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Boosting mental health and skyrocketing resilience

Vigorous outdoor and community service based education programmes are notorious for attracting prestige.

This article originally appeared in our Term 1 issue. Read it here!

The Duke of Edinburgh’s Hillary Award (The Award), for example, is world-famous and well-established as a life changing programme for disadvantaged youth around the world. More than 1.3 million 14-to-24-year-olds took part in 2016 alone and the award has been credited with improved educational attainment, reduced recidivism, reduced violence within communities and improved personal wellbeing.

There are three levels and awards increasing in intensity: Bronze, Silver and Gold. Young people must be 14 or older to enter the Bronze Award, 15 or older to enter the Silver Award and at least 16 to enter the Gold Award.

Last year, a group of five students from Whanganui High School won the most demanding level of achievement for young people aged 16+, the Gold Award, where students must commit to and thrive in five activities over the course of 18 months. Those activities must cover service, physical recreation, skills, adventurous journey and a residential project.

Local organisations and companies frequently pitch in to facilitate various activities and the residential project in particular,  which must be a shared activity or specific course (with people that the award recipient doesn’t know). The residential project must involve helping others, building on a talent they’ve developed or learning something completely new on an intensive course.

Organisations that currently meet the criteria for residential projects include the Department of Conservation, Hillary Outdoor Education Centres, YMCA, and R Tucker Thompson Sail Training Trust.

Regarding the latter, a study published in the Kōtuitui: New Zealand Journal of Social Sciences spoke about the mental health  benefits of adventure education. The study detailed observations of a seven-day R. Tucker Thompson youth voyage. The lead author of the study and PhD student at Otago’s Department of Psychology was Hitaua Arahanga-Doyle, who said: “We wanted to investigate how and why programs like the R. Tucker Thompson are often viewed as positive ways to build resilience in our young people. Our view is that youth today are not less resilient than previous generations, but they face a rapidly changing world and we need to ensure that they are well equipped to face life’s challenges.”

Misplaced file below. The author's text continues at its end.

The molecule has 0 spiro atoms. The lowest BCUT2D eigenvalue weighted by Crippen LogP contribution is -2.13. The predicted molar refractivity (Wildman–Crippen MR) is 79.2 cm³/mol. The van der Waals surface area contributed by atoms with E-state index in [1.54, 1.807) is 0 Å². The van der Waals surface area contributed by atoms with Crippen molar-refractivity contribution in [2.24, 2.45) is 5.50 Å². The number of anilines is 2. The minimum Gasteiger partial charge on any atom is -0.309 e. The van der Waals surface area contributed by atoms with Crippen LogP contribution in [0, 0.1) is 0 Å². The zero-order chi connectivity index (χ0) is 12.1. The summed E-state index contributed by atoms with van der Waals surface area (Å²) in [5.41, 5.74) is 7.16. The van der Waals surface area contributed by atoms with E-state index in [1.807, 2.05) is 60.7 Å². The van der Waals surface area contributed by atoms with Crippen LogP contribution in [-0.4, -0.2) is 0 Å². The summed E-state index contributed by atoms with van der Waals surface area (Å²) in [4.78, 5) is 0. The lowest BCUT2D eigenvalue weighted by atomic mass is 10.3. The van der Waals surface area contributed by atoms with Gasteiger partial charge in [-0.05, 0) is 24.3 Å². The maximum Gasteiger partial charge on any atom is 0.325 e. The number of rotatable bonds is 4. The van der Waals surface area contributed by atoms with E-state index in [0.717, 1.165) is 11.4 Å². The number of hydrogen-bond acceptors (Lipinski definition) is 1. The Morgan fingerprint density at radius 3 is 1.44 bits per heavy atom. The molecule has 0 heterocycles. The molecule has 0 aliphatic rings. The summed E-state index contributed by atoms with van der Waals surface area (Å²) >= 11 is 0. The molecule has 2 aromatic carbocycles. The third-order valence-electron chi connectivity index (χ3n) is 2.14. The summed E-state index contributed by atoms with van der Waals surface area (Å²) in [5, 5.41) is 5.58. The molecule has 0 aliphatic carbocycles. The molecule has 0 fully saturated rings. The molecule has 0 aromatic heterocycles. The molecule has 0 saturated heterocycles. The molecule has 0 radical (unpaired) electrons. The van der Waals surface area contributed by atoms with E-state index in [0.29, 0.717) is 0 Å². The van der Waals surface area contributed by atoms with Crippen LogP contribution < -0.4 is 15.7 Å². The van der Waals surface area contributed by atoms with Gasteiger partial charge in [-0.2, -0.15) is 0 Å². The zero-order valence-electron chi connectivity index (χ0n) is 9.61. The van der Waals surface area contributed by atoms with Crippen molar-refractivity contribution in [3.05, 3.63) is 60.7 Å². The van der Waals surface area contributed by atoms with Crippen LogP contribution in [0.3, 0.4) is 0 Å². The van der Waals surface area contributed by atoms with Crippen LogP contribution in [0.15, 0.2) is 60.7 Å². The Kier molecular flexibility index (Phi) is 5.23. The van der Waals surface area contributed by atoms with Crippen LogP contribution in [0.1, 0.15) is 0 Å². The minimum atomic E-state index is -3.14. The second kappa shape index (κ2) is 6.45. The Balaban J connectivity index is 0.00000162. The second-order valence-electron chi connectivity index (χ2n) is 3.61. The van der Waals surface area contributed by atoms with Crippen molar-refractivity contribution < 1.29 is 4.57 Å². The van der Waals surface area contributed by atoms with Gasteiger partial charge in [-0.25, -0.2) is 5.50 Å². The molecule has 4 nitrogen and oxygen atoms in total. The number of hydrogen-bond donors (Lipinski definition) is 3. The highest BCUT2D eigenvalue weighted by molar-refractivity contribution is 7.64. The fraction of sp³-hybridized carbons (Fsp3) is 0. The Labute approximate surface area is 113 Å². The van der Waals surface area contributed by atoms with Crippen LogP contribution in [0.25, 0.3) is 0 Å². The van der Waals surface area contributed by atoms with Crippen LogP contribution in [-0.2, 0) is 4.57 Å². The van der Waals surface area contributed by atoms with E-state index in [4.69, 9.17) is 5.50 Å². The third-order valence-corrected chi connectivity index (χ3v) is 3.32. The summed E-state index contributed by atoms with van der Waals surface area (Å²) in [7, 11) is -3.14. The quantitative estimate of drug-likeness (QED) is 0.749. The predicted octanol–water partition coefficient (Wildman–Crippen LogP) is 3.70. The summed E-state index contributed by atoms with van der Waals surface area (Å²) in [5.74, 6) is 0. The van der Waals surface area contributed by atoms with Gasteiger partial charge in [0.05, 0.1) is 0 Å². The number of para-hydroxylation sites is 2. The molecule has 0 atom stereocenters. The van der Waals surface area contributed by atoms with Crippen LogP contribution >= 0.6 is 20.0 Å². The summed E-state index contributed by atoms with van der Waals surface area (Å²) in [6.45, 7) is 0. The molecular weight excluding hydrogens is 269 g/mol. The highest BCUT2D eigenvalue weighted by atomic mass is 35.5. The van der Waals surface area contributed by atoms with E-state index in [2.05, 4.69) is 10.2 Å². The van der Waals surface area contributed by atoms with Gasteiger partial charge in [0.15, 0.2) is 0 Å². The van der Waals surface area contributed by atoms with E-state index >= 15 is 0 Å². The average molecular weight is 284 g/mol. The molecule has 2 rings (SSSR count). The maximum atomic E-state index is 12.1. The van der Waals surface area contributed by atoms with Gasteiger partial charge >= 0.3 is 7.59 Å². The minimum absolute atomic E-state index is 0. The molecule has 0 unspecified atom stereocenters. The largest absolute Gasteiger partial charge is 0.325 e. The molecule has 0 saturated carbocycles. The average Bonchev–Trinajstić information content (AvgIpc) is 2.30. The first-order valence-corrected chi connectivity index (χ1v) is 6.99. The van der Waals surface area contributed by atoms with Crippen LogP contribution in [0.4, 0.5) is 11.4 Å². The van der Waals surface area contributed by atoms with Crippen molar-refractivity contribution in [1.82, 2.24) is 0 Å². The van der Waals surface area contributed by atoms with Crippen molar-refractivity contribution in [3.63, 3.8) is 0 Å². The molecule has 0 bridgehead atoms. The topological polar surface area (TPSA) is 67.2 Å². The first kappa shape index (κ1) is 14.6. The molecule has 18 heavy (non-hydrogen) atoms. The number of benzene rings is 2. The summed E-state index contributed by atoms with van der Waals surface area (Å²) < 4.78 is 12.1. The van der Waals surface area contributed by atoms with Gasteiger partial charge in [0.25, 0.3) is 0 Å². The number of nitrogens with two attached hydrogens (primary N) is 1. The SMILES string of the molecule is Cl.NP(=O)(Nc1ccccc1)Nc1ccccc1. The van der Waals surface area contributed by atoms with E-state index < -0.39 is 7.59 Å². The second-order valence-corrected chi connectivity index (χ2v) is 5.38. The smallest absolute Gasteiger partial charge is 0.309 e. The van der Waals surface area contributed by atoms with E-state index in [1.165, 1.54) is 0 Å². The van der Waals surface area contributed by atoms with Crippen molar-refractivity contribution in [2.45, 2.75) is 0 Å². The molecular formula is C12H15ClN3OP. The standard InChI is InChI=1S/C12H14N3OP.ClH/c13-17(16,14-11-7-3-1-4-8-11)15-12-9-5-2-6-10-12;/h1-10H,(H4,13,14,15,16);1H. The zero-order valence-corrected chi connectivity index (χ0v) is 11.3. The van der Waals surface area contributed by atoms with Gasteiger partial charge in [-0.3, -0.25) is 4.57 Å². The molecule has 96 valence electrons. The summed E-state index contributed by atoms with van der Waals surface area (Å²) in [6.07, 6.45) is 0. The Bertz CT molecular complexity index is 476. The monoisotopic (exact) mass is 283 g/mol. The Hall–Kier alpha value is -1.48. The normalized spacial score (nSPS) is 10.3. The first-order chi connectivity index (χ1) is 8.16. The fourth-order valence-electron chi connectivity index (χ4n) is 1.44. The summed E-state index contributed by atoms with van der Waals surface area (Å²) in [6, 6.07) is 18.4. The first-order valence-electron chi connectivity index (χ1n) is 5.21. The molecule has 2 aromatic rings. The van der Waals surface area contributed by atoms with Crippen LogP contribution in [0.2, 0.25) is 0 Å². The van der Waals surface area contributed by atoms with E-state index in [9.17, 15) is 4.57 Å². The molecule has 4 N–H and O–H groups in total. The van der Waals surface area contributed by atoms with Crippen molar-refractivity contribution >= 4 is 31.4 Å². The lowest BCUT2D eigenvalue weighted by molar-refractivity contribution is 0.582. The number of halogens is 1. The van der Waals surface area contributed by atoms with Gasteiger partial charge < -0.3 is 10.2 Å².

The findings demonstrated increases in psychological resilience for the youth who undertook the voyage. Importantly, these increases in resilience seemed to be driven by the social/collective identity the adolescents formed with their group over the course of the voyage.

“The group aspect is particularly interesting. The positive changes in the youth on board were linked to working as a group in order to overcome the new and often demanding situations on the voyage rather than tackling them as an individual. This ethos of relationships and the importance of others maps well onto Kaupapa Māori views of health and identity, where personal development and resilience are always viewed in the context of values such as whanaungatanga, a sense of belonging to and holding a collective identity with others. This understanding and use of Kaupapa Māori is something that the Tucker Thompson is actively incorporating within their voyage,” Mr Arahanga-Doyle said.

Study supervisor, Dr Damian Scarf, a Senior Lecturer at Otago’s Department of Psychology, added that the results of the study point towards viewing adventure education as a useful tool in combating concerning statistics in the area of mental health disorders such as anxiety and depression.

“Rather than dwelling on the negative, what we’ve demonstrated is that through providing positive ways to develop our young people we can increase their resilience, and in doing so we hope to decrease negative outcomes.

“A key finding is that resilience is not simply a property of the individual, resilience is built through social support and being accepted by important others.”

For The Award in particular, schools can become Award Units and mentor their students to complete different Award journeys. Funding is available to schools who want to become Award Units through grants or online fundraising.   

Rosie Clarke

Rosie is the managing editor here at Multimedia Pty Ltd. Feel free to contact her at any time.
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